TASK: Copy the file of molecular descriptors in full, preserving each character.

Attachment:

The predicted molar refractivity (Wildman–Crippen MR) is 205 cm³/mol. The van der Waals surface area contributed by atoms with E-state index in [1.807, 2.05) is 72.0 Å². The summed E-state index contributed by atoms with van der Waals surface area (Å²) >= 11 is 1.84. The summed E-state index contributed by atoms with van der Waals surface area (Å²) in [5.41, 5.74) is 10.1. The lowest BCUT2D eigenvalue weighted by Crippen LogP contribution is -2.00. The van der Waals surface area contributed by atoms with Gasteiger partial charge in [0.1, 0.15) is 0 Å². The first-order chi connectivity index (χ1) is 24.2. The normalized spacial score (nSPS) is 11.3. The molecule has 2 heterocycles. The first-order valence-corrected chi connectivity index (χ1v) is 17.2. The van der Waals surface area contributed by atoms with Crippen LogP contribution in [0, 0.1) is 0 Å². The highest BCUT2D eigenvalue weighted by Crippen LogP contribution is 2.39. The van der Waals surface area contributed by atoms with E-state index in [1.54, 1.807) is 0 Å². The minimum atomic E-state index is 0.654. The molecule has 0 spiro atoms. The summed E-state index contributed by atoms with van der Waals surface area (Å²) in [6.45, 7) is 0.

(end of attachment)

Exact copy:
The predicted molar refractivity (Wildman–Crippen MR) is 205 cm³/mol. The van der Waals surface area contributed by atoms with E-state index in [1.807, 2.05) is 72.0 Å². The summed E-state index contributed by atoms with van der Waals surface area (Å²) >= 11 is 1.84. The summed E-state index contributed by atoms with van der Waals surface area (Å²) in [5.41, 5.74) is 10.1. The lowest BCUT2D eigenvalue weighted by Crippen LogP contribution is -2.00. The van der Waals surface area contributed by atoms with Gasteiger partial charge in [0.1, 0.15) is 0 Å². The first-order chi connectivity index (χ1) is 24.2. The normalized spacial score (nSPS) is 11.3. The molecule has 2 heterocycles. The first-order valence-corrected chi connectivity index (χ1v) is 17.2. The van der Waals surface area contributed by atoms with Crippen LogP contribution in [0, 0.1) is 0 Å². The highest BCUT2D eigenvalue weighted by Crippen LogP contribution is 2.39. The van der Waals surface area contributed by atoms with E-state index in [1.54, 1.807) is 0 Å². The minimum atomic E-state index is 0.654. The molecule has 0 spiro atoms. The summed E-state index contributed by atoms with van der Waals surface area (Å²) in [6.45, 7) is 0.